In your most recent edition, there was speculation on whether or not the Dean of Harvard Law School may become the Dean of Harvard University. Perhaps an equally important question is what a new Dean of the University (whoever that might be) could do once in office; after they are selected to wear the crown. So, while nobody except the future Dean of the University (whoever that might be) can be certain of their future intentions; let’s speculate on what the next Dean of the University (whoever that might be) might do in their first 100 hours in office, upon taking the throne:
1) Flooding Harvard Yard with 6 inches of water, and showing the movie Water-World over the pond, on warm summer days.
2) Providing free coffee to the homeless in Harvard Square, and making certain that all of it is “free trade” coffee.
3) Signing protest letters along with the Deans of 100 other University Presidents, protesting and expressing “shock” at anyone that disagrees with them.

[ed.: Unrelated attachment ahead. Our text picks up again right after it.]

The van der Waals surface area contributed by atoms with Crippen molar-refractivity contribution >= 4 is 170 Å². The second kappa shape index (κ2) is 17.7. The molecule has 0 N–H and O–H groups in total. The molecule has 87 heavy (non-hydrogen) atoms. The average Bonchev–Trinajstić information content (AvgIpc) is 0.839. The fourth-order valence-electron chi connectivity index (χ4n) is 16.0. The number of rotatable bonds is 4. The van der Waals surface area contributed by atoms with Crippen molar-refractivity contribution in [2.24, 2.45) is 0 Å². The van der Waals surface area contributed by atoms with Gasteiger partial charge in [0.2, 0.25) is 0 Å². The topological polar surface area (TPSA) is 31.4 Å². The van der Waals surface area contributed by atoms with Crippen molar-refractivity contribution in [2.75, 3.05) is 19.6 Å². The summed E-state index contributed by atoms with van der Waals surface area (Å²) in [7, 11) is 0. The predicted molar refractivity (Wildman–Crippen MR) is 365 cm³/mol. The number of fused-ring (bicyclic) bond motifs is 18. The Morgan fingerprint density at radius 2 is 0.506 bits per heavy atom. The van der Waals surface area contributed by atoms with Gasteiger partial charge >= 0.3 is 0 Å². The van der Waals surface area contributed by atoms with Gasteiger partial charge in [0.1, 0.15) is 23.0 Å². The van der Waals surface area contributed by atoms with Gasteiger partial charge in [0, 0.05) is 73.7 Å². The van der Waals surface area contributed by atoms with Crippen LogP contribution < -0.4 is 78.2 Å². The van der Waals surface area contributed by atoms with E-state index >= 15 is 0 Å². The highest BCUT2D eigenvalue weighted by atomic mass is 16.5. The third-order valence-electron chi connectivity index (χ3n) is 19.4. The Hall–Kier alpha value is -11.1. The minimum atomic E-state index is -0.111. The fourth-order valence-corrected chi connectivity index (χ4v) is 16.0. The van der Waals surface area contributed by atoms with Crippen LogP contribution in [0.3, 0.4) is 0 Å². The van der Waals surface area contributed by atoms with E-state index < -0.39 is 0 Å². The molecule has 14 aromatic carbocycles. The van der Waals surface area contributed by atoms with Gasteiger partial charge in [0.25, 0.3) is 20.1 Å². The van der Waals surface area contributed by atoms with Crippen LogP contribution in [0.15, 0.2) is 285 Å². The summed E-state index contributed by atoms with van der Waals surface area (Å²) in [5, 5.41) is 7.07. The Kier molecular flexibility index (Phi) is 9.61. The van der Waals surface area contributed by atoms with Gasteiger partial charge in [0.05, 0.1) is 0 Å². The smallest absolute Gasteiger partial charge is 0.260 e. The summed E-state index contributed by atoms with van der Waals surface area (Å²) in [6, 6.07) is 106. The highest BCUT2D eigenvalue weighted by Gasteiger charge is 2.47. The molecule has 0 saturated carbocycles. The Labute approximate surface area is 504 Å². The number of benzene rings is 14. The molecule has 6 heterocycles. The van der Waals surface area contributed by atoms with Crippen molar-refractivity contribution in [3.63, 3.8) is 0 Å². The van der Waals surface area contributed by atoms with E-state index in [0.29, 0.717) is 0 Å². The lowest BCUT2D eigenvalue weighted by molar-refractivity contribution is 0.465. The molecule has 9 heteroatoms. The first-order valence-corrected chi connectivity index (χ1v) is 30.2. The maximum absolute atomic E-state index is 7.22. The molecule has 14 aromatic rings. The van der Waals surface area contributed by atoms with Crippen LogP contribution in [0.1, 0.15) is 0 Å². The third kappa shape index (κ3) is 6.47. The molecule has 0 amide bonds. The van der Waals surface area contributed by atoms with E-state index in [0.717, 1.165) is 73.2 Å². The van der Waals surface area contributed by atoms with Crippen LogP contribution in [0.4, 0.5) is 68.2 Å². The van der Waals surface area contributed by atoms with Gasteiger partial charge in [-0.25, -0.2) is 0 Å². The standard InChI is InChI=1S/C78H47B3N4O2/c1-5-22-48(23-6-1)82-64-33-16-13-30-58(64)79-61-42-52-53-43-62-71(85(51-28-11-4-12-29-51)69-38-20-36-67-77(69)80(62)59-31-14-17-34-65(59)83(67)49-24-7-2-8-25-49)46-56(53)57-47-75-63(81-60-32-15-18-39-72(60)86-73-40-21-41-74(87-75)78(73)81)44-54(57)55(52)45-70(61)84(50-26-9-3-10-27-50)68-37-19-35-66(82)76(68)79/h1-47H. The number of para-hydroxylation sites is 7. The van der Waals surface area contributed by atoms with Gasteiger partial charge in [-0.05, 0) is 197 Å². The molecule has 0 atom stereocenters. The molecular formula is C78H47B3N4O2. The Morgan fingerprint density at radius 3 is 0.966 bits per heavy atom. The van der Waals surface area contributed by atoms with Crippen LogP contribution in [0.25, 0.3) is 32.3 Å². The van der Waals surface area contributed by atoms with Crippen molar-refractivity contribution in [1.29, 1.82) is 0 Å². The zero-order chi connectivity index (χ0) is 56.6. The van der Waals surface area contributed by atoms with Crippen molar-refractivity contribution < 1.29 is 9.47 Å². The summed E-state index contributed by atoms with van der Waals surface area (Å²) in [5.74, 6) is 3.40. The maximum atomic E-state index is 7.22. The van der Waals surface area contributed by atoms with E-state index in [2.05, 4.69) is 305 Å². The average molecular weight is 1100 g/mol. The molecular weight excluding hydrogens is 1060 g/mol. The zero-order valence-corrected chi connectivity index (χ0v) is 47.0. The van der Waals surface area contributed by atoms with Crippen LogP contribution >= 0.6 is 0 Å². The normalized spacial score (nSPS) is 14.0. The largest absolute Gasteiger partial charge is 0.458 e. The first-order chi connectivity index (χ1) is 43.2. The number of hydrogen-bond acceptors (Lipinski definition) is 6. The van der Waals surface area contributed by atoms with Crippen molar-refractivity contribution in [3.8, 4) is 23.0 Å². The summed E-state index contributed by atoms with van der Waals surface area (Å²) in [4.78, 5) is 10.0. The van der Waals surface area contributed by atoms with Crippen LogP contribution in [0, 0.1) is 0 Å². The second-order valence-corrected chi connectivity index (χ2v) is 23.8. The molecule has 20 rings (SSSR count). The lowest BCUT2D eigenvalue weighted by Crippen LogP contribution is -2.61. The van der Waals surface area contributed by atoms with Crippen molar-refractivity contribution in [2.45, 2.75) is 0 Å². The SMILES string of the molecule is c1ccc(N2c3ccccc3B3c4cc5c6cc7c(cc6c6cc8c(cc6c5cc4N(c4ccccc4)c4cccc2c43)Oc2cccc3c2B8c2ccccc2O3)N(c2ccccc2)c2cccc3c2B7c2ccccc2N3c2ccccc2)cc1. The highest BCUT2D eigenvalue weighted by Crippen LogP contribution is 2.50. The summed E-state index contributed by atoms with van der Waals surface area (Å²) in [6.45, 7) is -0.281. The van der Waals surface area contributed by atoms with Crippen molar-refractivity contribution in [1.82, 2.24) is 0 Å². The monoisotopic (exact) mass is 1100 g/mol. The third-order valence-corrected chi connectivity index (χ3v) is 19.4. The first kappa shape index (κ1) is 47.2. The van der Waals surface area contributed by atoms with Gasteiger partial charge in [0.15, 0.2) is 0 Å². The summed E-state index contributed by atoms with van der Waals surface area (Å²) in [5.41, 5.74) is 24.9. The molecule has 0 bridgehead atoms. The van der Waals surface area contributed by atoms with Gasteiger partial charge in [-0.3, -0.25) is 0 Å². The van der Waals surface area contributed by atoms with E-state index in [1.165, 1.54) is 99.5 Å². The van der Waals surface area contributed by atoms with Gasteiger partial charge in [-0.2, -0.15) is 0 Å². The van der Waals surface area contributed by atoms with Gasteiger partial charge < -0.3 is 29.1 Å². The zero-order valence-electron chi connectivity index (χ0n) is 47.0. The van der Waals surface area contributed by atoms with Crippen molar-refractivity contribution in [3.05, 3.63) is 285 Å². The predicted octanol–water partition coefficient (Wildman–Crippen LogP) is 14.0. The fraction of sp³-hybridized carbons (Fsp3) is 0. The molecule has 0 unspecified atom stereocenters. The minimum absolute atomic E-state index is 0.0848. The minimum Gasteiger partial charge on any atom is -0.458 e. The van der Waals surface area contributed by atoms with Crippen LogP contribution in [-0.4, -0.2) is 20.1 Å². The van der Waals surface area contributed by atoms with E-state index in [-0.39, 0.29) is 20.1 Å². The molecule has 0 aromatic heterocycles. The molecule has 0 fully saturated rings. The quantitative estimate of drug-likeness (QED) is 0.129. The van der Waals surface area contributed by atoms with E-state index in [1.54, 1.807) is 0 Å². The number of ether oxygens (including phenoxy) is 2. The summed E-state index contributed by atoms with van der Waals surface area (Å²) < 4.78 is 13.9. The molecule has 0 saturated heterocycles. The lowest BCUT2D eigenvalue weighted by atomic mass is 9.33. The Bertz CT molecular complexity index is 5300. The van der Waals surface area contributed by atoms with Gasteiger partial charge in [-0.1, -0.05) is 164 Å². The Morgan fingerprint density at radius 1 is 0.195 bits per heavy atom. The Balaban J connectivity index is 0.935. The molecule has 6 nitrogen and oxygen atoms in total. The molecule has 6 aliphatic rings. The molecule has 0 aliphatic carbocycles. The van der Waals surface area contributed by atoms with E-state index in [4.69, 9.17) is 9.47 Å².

4) Building a new statue, and dedicating it to the former Dean of the University, in Harvard Yard, and naming it “political correctness rules here now”.
5) Increasing the salaries of all leadership positions at the University, while raising tuition to pay for the raises.
6) Engaging the students of the University by silence, and by hiding behind spokesmen who are paid to not say what they really think.
7) Fund raising hundreds of millions of dollars from corporations and graduates; and then with-holding that money from the students so they can build up a University Trust Fund.
8) Paying the investment managers of the already large University Trust Fund millions of dollars to 6 of them, because it is so difficult to invest a billion dollars these days.
9) Placing further restrictions on the ability of the military to recruit on campus during a time of war, and acting “shocked” when the government asks law firms to stop paying for the defense of terrorism and terrorists (at no charge to the terrorists).
10) Otherwise ruling like the University exists to serve its wealthy leaders, instead of serving its students who pay for the University.
Respectfully submitted,Charles Facktor (HLS 1990)